For any high-end company to keep the same reference piece in production for more than a few years is rare. Yet, Electrocompaniet has been manufacturing the EMC-1UP CD player for over ten years. This Red Book CD player�was revised from the original EMC-1 to the EMC-1UP when 24-bit / 192 KHz up-sampling technology was implemented in 2001. The price of this player is $7,295, but is it is worth the high price of admission in today's throwaway component market?
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The EMC-1UP is a top-loading player that uses the latest version of the Phillips CD Pro Top-Loading Drive unit. It is visually quite attractive looking with its acrylic front and gold and black scheme. The EMC-1UP can be controlled with its front panel buttons or with its dedicated remote control. It has the size, with a width of 19 inches, a depth 17.3 inches and a height of four and a half inches with a weight 44 pounds, to possibly pass as a power amplifier -yet we're talking about a CD player. The EMC-1UP has both XLR and single ended outs, along with a single ended out for its transport.
The build quality is superlative inside and out. There are two special aspects that are applied to the EMC-1 approach to getting the most sonically out of the red book format. First, Electrocompaniet has developed a proprietary "mechanical filter" that dramatically reduces internal and external vibration from entering the laser pick-up. Secondly, the EMC-1UP features this company's latest, fully balanced symmetrical circuit design powered by a Floating Transformer Technology power supply.
If you are looking for a CD player that gives you powerful dynamics, micro-details, resolution, and a great large and layered soundstage, the EMC-1UP might be just what you are looking for. What I find quite special, without a tube in sight, is how the EMC-1UP offers the timbres, warmth, and palpability of an analog front end without giving up any of the above stated sonic virtues. To use very subjective terms - this player is one of the most "musical" and "natural" CD players I have ever heard.
Read about the high points and low points of the EMC-1UP CD player on Page 2.
� Superlative is the only word I can use to describe the EMC-1UP's build quality both internally and externally. It's pure audio jewelry.
� The EMC-1UP can be used either in either balanced or unbalanced mode, which is very nice these days.
� The EMC-1UP can be used as a reference level transport with other DACs or on its own, making it a versatile high-end source component.
� The EMC-1UP offers up the resolution of digital with analog-like timbres and warmth.
� The EMC-1UP has no USB input so it cannot be used as a DAC for other digital sources or your computer.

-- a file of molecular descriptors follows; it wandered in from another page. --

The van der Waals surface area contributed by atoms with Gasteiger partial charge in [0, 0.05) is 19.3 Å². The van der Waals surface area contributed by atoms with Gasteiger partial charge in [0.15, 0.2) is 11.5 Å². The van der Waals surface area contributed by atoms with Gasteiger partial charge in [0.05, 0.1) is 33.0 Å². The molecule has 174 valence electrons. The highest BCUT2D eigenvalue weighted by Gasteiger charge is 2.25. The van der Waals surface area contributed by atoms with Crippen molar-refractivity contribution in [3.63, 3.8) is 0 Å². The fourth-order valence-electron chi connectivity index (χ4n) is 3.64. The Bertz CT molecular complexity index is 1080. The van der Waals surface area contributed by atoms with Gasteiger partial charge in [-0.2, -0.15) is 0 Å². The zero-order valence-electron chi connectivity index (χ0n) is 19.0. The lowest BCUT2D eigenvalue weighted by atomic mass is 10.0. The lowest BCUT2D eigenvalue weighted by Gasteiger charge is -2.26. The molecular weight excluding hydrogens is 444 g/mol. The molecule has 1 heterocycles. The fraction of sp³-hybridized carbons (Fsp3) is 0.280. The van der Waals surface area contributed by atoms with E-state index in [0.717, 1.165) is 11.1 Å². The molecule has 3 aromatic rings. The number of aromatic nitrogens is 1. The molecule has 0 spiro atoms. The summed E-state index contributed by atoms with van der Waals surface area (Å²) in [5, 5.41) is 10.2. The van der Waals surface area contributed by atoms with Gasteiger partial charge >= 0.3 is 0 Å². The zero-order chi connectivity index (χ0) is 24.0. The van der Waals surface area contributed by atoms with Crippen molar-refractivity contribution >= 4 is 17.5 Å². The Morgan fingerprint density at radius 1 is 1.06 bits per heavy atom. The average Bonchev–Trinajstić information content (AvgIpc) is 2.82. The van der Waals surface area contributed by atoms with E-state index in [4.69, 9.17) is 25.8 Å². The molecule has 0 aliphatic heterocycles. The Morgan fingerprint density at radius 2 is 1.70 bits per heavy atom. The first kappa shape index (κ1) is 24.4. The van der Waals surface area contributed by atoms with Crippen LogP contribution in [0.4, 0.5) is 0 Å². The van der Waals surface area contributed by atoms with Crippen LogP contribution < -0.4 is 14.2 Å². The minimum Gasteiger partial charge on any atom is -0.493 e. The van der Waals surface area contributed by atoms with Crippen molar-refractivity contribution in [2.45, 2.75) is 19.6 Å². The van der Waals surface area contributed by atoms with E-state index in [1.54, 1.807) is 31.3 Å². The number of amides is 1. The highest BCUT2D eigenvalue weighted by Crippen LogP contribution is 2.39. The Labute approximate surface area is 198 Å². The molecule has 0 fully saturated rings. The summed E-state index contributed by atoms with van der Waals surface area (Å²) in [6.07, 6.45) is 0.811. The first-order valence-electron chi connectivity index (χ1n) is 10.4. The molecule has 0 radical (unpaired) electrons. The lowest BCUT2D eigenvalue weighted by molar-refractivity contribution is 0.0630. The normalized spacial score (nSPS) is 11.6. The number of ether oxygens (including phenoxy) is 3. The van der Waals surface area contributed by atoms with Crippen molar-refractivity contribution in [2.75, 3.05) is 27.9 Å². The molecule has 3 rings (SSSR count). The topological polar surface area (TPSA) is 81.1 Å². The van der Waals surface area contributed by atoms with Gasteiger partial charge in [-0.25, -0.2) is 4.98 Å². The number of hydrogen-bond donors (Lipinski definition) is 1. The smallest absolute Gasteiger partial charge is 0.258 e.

� The EMC-1UP is a strictly Red Book CD player meaning it wont' play SACDs or any of the other high-resolution formats. Lesser priced players like Oppo Digital's BDP-95 play all disc formats (outside of HD DVD) including Blu-ray, SACD, DVD-Audio and more, including high end DACs internally for less money.
� Since the EMC-1UP is a top-loading CD player it must be given plenty of clearance within your rack to facilitate such a loading procedure. I placed mine on the top shelf of my rack to skirt any issues.
� The EMC-1UP's remote is quite functional; however it is made of plastic and far below the build quality of the player.
Competition and Comparison
Based on price and performance, the major competitors at this high level of CD players would be either the Marantz UD9004 ($5,999) or the Esoteric X-05 ($6,500). Both these players offer excellent build quality and top-notch sonic performance. Both of these players have one option that the EMC-1UP does not offer - they both play SACDs along with Red Book CDs. If your music collection, like mine, is composed of only Red Book CD's then I would still pick the EMC-1UP for its sonic performance on this format. However, if you have a large collection of SACDs along with Red Book CDs you might want to audition one of these other terrific players.
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I have, over the last five years, auditioned over ten CD players, along with many highly regarded DACs, and still find the Electrocompaniet EMC-1UP ($7,295.00) to be one of the most "musical" and enjoyable CD players currently on the market. It offers top-notch build quality and some very interesting technological innovations. Most importantly, it offers natural beautiful timbres that are free from any digital artifacts. While there is no "BEST" in high-end audio because of personal taste and system synergy, the EMC-1UP is a terrific CD player, and I hope you get to hear it sometime in the future.